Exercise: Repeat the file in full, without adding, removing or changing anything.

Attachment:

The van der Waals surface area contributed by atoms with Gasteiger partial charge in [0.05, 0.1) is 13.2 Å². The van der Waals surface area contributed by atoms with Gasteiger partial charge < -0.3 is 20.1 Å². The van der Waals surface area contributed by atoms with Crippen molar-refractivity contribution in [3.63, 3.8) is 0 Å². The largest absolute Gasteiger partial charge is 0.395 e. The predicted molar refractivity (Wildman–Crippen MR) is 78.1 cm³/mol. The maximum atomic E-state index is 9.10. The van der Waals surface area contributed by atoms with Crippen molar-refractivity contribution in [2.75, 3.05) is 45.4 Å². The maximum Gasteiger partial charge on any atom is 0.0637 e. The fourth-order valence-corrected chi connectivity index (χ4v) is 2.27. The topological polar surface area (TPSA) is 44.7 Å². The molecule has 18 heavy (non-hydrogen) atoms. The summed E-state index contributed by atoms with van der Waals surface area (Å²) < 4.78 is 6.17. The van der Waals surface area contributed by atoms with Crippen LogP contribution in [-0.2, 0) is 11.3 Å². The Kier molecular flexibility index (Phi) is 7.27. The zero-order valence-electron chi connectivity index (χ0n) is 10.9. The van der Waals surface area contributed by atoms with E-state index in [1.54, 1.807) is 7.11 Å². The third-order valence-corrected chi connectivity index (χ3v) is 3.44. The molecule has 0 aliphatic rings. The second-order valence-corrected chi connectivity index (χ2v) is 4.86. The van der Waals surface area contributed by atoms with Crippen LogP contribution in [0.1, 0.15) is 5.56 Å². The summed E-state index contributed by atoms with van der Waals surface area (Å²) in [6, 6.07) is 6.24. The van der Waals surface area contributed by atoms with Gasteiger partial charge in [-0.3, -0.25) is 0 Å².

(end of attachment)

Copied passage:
The van der Waals surface area contributed by atoms with Gasteiger partial charge in [0.05, 0.1) is 13.2 Å². The van der Waals surface area contributed by atoms with Gasteiger partial charge < -0.3 is 20.1 Å². The van der Waals surface area contributed by atoms with Crippen molar-refractivity contribution in [3.63, 3.8) is 0 Å². The largest absolute Gasteiger partial charge is 0.395 e. The predicted molar refractivity (Wildman–Crippen MR) is 78.1 cm³/mol. The maximum atomic E-state index is 9.10. The van der Waals surface area contributed by atoms with Crippen molar-refractivity contribution in [2.75, 3.05) is 45.4 Å². The maximum Gasteiger partial charge on any atom is 0.0637 e. The fourth-order valence-corrected chi connectivity index (χ4v) is 2.27. The topological polar surface area (TPSA) is 44.7 Å². The molecule has 18 heavy (non-hydrogen) atoms. The summed E-state index contributed by atoms with van der Waals surface area (Å²) < 4.78 is 6.17. The van der Waals surface area contributed by atoms with Crippen LogP contribution in [-0.2, 0) is 11.3 Å². The Kier molecular flexibility index (Phi) is 7.27. The zero-order valence-electron chi connectivity index (χ0n) is 10.9. The van der Waals surface area contributed by atoms with E-state index in [1.54, 1.807) is 7.11 Å². The third-order valence-corrected chi connectivity index (χ3v) is 3.44. The molecule has 0 aliphatic rings. The second-order valence-corrected chi connectivity index (χ2v) is 4.86. The van der Waals surface area contributed by atoms with Crippen LogP contribution in [0.1, 0.15) is 5.56 Å². The summed E-state index contributed by atoms with van der Waals surface area (Å²) in [6, 6.07) is 6.24. The van der Waals surface area contributed by atoms with Gasteiger partial charge in [-0.3, -0.25) is 0 Å².